16 July 2015

White 18th Century Stockings

Although I have a perfectly serviceable pair of blue stockings, I really wanted a white pair to match the rest of my undergarments. I hated sewing the first pair, and I was happy to find that doing it a second time wasn't as painful. After bleaching it , I had enough cotton knit left over to make two white pairs. I have the second pair cut out and sitting in my stash, but no real reason to make them up any time soon.

18th century stockings with shoes

In the later half of the 1700's stockings became a little less gaudy and colourful, and I wanted some simple white on white embroidery. The embroidery floss I used wasn't quite white, but a slightly blueish white I picked up in a clearance sale. I like the subtle colour it adds, especially since the clocks are minimally decorated, but it doesn't show up in photos.


I did plan on doing a little monogram or some other embroidery at the top of the clock, similar to my other pair. I tried to do a monogram and it just wasn't working - I couldn't find the balance between simplicity for ease of stitching and a good design. I did a monogram on one clock but unpicked it...and managed to tear a hole in the fabric while I was at it. I patched it up with some white thread, and I don't think it's too noticable.


The cotton knit was much thinner than I remembered. I doubt the bleaching changed it, but the thinness is much more noticeable in this white pair than in the blue pair. If I ever need to make another pair i'd definitely look out for a thicker knit, I have a feeling it would be easier to embroider too.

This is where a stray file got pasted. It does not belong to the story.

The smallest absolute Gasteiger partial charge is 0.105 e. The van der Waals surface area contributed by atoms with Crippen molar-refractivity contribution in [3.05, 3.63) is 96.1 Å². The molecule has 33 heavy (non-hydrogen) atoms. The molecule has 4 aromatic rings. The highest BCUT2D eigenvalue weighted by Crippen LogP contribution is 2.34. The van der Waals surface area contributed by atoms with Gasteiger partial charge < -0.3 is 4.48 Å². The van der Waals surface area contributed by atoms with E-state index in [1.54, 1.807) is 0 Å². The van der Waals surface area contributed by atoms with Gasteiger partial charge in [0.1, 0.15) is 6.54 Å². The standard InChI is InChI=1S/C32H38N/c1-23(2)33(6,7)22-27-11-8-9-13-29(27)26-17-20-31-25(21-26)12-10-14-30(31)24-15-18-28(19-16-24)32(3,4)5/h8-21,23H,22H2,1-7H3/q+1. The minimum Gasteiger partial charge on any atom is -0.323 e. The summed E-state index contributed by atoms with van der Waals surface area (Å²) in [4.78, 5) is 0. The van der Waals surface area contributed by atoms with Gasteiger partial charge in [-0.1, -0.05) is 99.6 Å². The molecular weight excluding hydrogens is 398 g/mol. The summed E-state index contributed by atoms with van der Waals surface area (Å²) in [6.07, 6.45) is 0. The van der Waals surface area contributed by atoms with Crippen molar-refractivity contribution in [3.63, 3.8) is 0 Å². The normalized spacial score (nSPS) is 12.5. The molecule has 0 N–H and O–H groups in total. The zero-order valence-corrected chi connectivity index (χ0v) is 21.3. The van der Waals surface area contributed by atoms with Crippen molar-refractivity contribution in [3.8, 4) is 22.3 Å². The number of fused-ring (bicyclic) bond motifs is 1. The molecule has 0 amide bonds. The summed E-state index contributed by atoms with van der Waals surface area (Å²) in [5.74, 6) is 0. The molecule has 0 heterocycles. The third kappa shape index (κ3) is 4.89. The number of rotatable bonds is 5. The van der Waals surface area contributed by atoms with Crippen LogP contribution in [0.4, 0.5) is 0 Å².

After wearing my blue stockings for a while I noticed that the tops sagged quite badly. This could be a fitting issue, since there was a long gap between making the pattern and making the stockings, or something else. My garters do a great job of keeping them up, but the rest of the stocking ends up folded down over them. So for this pair I cheated and added some elastic to the top. It does the trick and stops them sagging and flapping around over my knees.


You might have noticed that the toe area doesn't fit quite as well as the blue pair. Usually i'd try them on, see where my toes end up and cut diagonally across from my big toe to my little toe to form the toe area. For this pair I guessed and just cut straight across. Although modern socks and stockings have a straight toe area, the amount of stretching they do means the toe area fits regardless. 18th century stockings are much more tailored, and rely on a precise fit to the wearers leg with a little bit of give. Let my example be a lesson - always measure and cut your toes!

Although plainer then I intended, i'm very happy with these stockings. They fit better than my last attempt, they're pretty, and they match the rest of my clothes (and my shoes!) much better. They were one hundred percent hand sewn too! If you want to make your own pair you can check out my construction post which details the fabric I used, the pattern I made and how I pieced them together.  

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